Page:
After the suicide of a high-achieving thirteen-year-old girl in her community, Vicki Abeles was moved to make the film “Race to Nowhere” to bring attention to some of the problems with the American education system.
Though the film is now ten years old, it remains highly relevant.
The film’s main criticism is for the large and increasing amounts of homework that American school children, even elementary school students, are expected to complete every day. This homework, and the pressure to do well and get into a good college, are creating high levels of stress for students, without resulting in students actually learning more or being better prepared for college or career.
Abeles spoke to teachers, doctors, parents, and students, including her own children, to paint a full picture of the impacts of high pressure for academic success and too much homework.
Homework, it turns out, is of limited value, especially at younger ages.
Studies show that in elementary school, there is no correlation between any amount of homework and academic achievement; in other words, there is no value in or reason to assign homework to elementary schoolers.
For middle schoolers, there is some benefit.
There is correlation with higher academic achievement, but it drops off after about one hour of homework per day. In high school, the correlation caps at about two hours per day. Anything above these amounts is of little to no benefit.
Studies have also shown that countries that outperform the United States academically give less homework than US schools do.
Dr. Wendy Mogel, a clinical psychologist, says that kids these days are overscheduled and tired. Children, including teenagers, are still growing, and need nine hours of sleep each night. But many are not getting that much because they are too busy with school activities and homework.
“This is a form of neglect,” says Dr. Mogel.
When it comes to homework, rather than assigning a high volume, teachers and school administrators should instead ask themselves two questions:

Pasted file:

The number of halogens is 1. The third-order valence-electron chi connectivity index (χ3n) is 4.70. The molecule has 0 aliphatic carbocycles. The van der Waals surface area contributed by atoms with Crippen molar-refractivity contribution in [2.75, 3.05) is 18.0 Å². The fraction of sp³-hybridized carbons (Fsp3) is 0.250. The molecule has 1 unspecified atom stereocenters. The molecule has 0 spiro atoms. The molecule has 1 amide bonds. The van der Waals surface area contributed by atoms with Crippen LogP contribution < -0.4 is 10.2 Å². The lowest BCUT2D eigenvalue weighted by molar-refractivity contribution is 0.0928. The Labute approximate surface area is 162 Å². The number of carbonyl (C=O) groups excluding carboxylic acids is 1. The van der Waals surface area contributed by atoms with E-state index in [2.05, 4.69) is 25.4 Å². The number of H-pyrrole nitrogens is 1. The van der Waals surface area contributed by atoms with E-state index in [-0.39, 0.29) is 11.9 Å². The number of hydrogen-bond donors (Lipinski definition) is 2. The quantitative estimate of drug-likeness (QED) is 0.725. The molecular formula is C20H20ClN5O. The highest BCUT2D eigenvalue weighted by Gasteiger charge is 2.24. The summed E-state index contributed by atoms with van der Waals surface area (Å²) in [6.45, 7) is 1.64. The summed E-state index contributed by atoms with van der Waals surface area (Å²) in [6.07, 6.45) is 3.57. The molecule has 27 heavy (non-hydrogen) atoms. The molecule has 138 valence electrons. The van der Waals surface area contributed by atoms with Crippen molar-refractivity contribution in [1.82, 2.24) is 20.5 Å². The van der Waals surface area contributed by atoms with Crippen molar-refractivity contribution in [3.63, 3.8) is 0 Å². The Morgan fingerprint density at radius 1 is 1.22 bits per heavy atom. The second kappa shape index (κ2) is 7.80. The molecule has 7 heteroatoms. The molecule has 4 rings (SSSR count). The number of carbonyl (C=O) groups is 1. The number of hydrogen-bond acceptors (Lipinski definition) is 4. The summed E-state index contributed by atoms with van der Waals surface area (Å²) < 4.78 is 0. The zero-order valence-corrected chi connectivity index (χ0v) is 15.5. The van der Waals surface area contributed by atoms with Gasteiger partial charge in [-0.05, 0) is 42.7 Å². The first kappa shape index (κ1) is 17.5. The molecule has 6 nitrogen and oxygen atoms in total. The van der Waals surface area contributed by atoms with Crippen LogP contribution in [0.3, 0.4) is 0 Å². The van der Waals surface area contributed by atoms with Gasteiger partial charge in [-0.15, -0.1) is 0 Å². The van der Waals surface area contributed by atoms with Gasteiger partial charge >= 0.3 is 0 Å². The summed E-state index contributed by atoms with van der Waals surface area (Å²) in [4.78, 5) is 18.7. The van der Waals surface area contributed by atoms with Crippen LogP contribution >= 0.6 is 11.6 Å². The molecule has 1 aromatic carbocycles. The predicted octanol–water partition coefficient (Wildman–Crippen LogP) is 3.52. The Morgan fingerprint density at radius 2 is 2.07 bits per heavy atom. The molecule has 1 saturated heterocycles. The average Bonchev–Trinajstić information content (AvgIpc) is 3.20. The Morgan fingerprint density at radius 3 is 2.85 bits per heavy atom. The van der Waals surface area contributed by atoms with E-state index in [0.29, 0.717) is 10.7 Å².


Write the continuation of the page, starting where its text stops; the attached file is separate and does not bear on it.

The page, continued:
- What is the purpose of the homework?
- And what is developmentally appropriate?
“All along the way, we’re missing developmental tasks with a preoccupation with performance,” says one of the subjects in the film.
Schools and parents also tend to forget that play is very important for learning and socialization, especially for young children.
A teacher in Oakland, California, Darrick Smith, thinks the current education system is dehumanizing. He feels the system is trying to further “roboticize” students, to make them academic competitors and producers.
Another teacher discusses how students are not really learning what they will need to succeed in jobs. Jobs need you to be a critical thinker, a problem solver, and to work well in groups, she says, but learning and practicing these things are pushed aside in schools, where it’s all about testing now.
In general, American students do not perform as well as students in other countries, especially in science and math.
This is partially related to how we teach math and science, according to the film. We teach math and science in a very formulaic way, and we teach to the test.
Another thing other countries are doing better than the United States is investing in teachers and providing them with professional pay. Those that invest more in teachers are outperforming the United States. This is because quality of teaching is what matters most in education, according to a study cited in the film.
The film fairly places a lot of the blame on the No Child Left Behind Act of 2002. Thankfully, one thing that has changed since the release of the film is that NCLB was repealed in 2015. However many of the same problems that No Child Left Behind created or exacerbated continue, even with it no longer in force.
There is still too much emphasis on testing. Teachers are still held to high standards without receiving fair compensation or the support needed to adequately do their jobs. Teacher strikes have become a regular occurrence throughout the country over the last few years, as teachers fight not just for fair compensation for themselves, but for better learning conditions for their students.
“Race to Nowhere” can be screened for free until January 31st on the film’s website, and is also available on traditional streaming services such as iTunes, YouTube, and Google Play, for a fee, if you miss the free streaming special.
On the film’s website you can also request to host a screening of the film in your community, find more information and resources about education issues, and learn about ways to take action to improve schools.